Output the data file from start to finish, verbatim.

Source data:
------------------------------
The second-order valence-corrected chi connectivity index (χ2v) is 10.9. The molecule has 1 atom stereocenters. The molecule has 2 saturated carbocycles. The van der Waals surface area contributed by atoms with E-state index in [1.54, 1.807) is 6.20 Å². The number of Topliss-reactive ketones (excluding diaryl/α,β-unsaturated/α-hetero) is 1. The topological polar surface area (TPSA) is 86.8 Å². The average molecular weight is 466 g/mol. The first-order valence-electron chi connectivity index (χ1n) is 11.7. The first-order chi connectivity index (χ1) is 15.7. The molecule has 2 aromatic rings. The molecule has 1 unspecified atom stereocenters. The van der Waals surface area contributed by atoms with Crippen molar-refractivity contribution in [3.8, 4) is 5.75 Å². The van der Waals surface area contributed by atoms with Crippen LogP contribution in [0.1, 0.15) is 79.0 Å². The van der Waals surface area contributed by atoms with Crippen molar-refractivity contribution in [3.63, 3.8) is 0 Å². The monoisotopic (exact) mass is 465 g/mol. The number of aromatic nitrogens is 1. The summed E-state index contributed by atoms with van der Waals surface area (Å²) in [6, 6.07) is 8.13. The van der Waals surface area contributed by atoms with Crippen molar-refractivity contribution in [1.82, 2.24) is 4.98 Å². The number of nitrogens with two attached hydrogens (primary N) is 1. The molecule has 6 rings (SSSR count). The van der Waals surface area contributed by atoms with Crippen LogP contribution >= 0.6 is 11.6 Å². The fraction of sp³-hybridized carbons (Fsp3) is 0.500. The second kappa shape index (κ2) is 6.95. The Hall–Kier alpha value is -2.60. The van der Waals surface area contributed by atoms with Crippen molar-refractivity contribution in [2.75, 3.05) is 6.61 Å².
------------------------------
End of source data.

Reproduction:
The second-order valence-corrected chi connectivity index (χ2v) is 10.9. The molecule has 1 atom stereocenters. The molecule has 2 saturated carbocycles. The van der Waals surface area contributed by atoms with E-state index in [1.54, 1.807) is 6.20 Å². The number of Topliss-reactive ketones (excluding diaryl/α,β-unsaturated/α-hetero) is 1. The topological polar surface area (TPSA) is 86.8 Å². The average molecular weight is 466 g/mol. The first-order valence-electron chi connectivity index (χ1n) is 11.7. The first-order chi connectivity index (χ1) is 15.7. The molecule has 2 aromatic rings. The molecule has 1 unspecified atom stereocenters. The van der Waals surface area contributed by atoms with Crippen molar-refractivity contribution in [3.8, 4) is 5.75 Å². The van der Waals surface area contributed by atoms with Crippen LogP contribution in [0.1, 0.15) is 79.0 Å². The van der Waals surface area contributed by atoms with Crippen molar-refractivity contribution in [3.63, 3.8) is 0 Å². The monoisotopic (exact) mass is 465 g/mol. The number of aromatic nitrogens is 1. The summed E-state index contributed by atoms with van der Waals surface area (Å²) in [6, 6.07) is 8.13. The van der Waals surface area contributed by atoms with Crippen molar-refractivity contribution in [1.82, 2.24) is 4.98 Å². The number of nitrogens with two attached hydrogens (primary N) is 1. The molecule has 6 rings (SSSR count). The van der Waals surface area contributed by atoms with Crippen LogP contribution >= 0.6 is 11.6 Å². The fraction of sp³-hybridized carbons (Fsp3) is 0.500. The second kappa shape index (κ2) is 6.95. The Hall–Kier alpha value is -2.60. The van der Waals surface area contributed by atoms with Crippen molar-refractivity contribution in [2.75, 3.05) is 6.61 Å².